What is the difference and why is it important? The administrators in any industry, trade, field or activity will control, analyze, make plans, communicate and coordinate. On the other hand, the leaders will set a vision, encourage and motivate, manage change and inspire. Leadership is, above all, a capability to influence behavior of people, including their value systems. As an outcome, organizational goals are attained with will, dedication and enthusiasm. Leadership is about commitment, and commitment is about values. Putting emphasis on educating administrators is like building a huge brake to prevent change from happening.
Leaders create visions, and make people follow them, while administrators plan, organize and supervise their teams. Administrators are susceptible to rules and regulations, based on experience. They develop stable procedures and build strong organizational structures. Unlike leaders who want to experiment, innovate, explore and reinvent. Leaders expect initiative and make people fight for a vision while administrators distribute tasks and expect obedience. Imposed control is the key to success in administrators mind. On the other hand a leader knows that self-control is the best control, and self-motivation is the best motivation. Leaders build innovative strategies, while administrators pedantically plan activities for attaining goals. Leaders inspire the collaborators to participate in a dream-come-true experience, while administrators deal with trouble shooting.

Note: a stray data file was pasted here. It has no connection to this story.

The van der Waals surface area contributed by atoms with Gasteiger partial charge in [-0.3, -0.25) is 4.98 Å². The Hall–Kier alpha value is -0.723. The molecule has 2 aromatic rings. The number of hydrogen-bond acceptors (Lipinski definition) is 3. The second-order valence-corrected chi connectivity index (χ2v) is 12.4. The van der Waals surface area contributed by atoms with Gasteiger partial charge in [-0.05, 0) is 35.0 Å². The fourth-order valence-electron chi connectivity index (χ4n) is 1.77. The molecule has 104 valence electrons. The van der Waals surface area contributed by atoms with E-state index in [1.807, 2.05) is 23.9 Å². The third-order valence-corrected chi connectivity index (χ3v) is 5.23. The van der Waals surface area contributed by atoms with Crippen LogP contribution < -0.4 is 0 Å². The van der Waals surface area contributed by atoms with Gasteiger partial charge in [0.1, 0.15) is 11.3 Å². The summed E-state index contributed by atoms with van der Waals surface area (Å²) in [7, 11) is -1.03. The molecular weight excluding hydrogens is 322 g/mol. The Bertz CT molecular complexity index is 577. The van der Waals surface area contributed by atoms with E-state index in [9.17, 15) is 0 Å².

Administrators are risk avoiders who rarely provoke or fight. On the other hand, leaders are susceptible to risk and infrequently engage in conflicts. Administrators must use power to get what they want, while leaders receive cooperation without even asking for it. It is mostly because our inner values drive our behavior much stronger than any imposed rules and regulations.
Administrator is a perfect response to the challenges of a stable system. On the other hand, leaders are needed to alter the course, to innovate and take chances. Administrators keep the system running while leaders save it from failing in times of transition. Leaders are explorers, while administrators take paths already established. Since most present day systems and organizations are fully immersed in change, we need leaders, promoters of the new set of values instead of administrators, fighters for the status quo. The goal of education and training is to provide us with better output.

3. We are not successful in teaching creativity and innovation